“At first, they took all our property and jobs and expelled our children from schools. Gradually we became hungry and cold because they took away all our clothes and sheepskins and suddenly the life was really poor. We weren't allowed to talk to anyone, others couldn't speak with us and so we had nothing to live off. We didn't have any food, neither we had firewood, so we needed to go and pick some in the forest, but majority of people didn't have such an opportunity. Then all of a sudden the government said: “Why should you live here amongst people who don't like you? We don't want you here; therefore we take you to another country where you will live together. You can learn different crafts, build houses and work, and we all will be happy.” So this is how psychologically they made us to say: “Great! Why should we live straggling when nobody likes us here? There we will live together.”

Painful News from Poland

Tibor Spitz - Painful News from Poland (data format Flash Video)

“Suddenly I realized how they killed them all. That was an unbelievable shock for such a twelve-year old boy. My brother was fourteen and he suffered from that even more than I did. My mom screamed, cried, and asked how is that all possible and we just tried to soothe her. My dad threw himself on the bed, with his face down and angry, because it was really a great affliction. If we imagined any person to whom someone said: “Your whole family got killed in a car accident,” if nothing else, this would have been a huge wound enough. And these were organized deportations and the worst of all was that we knew we were going to be the next ones. We knew it's not only them, but that there will be others, that there will also be us.”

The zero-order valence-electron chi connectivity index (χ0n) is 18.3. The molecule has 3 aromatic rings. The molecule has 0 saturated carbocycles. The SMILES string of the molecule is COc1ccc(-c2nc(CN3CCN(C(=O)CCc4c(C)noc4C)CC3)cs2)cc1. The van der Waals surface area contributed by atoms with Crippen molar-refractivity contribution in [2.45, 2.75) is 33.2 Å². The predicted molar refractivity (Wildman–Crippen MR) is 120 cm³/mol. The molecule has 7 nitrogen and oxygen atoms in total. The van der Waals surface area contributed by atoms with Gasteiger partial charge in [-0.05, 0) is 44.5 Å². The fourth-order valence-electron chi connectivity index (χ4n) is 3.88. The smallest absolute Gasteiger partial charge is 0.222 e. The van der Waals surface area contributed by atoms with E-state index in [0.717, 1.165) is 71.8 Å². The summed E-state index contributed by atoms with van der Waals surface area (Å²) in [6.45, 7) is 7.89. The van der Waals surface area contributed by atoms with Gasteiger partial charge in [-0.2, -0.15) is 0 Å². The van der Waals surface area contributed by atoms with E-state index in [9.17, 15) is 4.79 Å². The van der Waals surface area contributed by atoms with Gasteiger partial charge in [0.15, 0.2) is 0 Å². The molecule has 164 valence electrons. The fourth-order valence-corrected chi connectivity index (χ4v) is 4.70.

Big Jewish Cemetery

Tibor Spitz - Big Jewish Cemetery (dat format Flash Video)

“Slovaks are such a civilized nation! Can you imagine there would be a priest who sent people to death and yet paid for moving them away?” Seriously, not even one man believed this would have been true. However, we absolutely believed because we spoke to those people [escapees] and they described it in such a detail that we had to believe. And we completely tried to eschew getting into the cattle wagons going that direction. That is why I am able to sit here today, talk to you and be alive, alive without disappearing up the chimney. Moreover, they also told us that at first, the ashes were dispersed to the river, I guess it was called Visla, but then they corrected it - they put it into sacks with the sign: “fertilizer” and they sold it to German farmers. So the whole Europe now is scattered with fertilizer that are the human bones. It's such a big cemetery, whole Europe!”